Hawkwood: Diabolical Englishman is the first biography of the mercenary John Hawkwood for over a century, by Frances Stonor Saunders, the author of Who Paid the Piper? The CIA and the Cultural Cold War and The Woman Who Shot Mussolini.
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The hugely acclaimed, best-selling life of Hawkwood, one of the outstanding figures of English and European history.
John Hawkwood was an Essex man who became the greatest mercenary in an age when soldiers of fortune flourished – an age that also witnessed the first stirrings of the Renaissance. When England made a peace treaty with the French in 1360, during a pause in the Hundred Years War, John Hawkwood, instead of going home, travelled south to Avignon, where the papacy was based during its exile from Rome. He and his fellow mercenaries held the pope to ransom and were paid off. Hawkwood then crossed the Alps into Italy and found himself in a promised land: he made and lost fortunes extorting money from city states like Florence, Siena, and Milan, who were fighting vicious wars between themselves and against the popes.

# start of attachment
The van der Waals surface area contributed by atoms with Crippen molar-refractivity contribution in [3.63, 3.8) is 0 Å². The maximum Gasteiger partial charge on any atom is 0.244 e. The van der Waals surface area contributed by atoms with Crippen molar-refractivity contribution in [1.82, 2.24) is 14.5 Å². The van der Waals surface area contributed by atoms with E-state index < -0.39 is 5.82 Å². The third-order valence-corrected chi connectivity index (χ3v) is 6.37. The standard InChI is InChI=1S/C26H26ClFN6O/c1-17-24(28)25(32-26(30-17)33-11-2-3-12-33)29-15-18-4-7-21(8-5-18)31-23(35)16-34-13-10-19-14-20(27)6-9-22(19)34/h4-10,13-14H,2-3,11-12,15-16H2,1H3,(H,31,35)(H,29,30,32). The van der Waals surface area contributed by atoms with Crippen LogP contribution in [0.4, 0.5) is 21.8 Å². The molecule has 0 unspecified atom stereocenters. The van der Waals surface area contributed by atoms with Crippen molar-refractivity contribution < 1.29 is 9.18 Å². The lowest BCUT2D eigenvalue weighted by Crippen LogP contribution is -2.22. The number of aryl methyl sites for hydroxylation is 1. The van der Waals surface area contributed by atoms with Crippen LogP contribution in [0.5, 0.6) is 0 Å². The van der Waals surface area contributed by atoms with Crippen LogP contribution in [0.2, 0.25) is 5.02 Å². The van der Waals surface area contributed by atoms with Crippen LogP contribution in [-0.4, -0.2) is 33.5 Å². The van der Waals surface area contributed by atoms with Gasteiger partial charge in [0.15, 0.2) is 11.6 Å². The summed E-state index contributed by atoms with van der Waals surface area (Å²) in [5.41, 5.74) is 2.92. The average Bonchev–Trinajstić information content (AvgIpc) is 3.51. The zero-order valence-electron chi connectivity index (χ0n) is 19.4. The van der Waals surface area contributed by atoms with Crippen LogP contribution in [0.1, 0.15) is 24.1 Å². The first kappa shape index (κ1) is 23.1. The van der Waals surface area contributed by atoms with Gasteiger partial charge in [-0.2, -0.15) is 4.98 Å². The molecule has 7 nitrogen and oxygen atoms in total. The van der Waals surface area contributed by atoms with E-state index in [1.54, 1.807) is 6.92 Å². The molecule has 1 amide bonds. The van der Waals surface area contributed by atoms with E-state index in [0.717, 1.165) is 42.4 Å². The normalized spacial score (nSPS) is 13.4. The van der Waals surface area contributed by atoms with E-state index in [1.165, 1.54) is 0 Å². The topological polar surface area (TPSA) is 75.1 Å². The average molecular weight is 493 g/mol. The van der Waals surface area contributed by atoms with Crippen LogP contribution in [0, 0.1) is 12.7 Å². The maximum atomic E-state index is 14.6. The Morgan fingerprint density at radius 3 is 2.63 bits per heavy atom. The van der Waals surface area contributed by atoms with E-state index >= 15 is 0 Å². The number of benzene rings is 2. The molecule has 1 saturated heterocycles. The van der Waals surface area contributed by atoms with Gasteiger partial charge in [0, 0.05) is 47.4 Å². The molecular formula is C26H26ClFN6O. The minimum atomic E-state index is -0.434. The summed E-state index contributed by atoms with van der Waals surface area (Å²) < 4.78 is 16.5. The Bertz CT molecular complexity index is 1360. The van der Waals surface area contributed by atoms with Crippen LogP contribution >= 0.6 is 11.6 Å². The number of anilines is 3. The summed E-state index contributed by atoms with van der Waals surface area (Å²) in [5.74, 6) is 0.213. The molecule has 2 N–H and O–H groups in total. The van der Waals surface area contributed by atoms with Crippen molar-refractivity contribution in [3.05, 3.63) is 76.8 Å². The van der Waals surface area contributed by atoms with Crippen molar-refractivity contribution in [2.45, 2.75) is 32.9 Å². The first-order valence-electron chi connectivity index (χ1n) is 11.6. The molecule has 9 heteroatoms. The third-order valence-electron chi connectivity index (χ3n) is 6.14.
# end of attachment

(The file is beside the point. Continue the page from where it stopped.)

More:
This man of war husbanded his use of violence, but for all his caution he committed one of the most notorious massacres of his time – an atrocity that still clouds his name.
'... this historical expose has a lively, contemporary feel. Frances Stonor Saunders has an eye for the telling details that bring this turbulent age to life ... To read the book's pacy prose is to smell the stench of wars, plague and moral decay, and yet it also hurls you into an exciting and changing world.'
Maintaining a cracking pace, Saunders vividly illuminates medieval life and, more particularly, death.
This is more than mere biography. As much about the times as the man, it fulfils Saunders's aim of forcing us "to re-examine the true origins of the Renaissance". Saunders's research has been extensive and meticulous. But like all the best learning, she wears hers lightly as she challenges received wisdom about Europe after the Black Death. She gives us the ugly, but also the age's "sheer puissance". And there are morals here for our different, but still troubled times. There is dry, droll wit aplenty too ... this book deserves all the superlatives it has earned.
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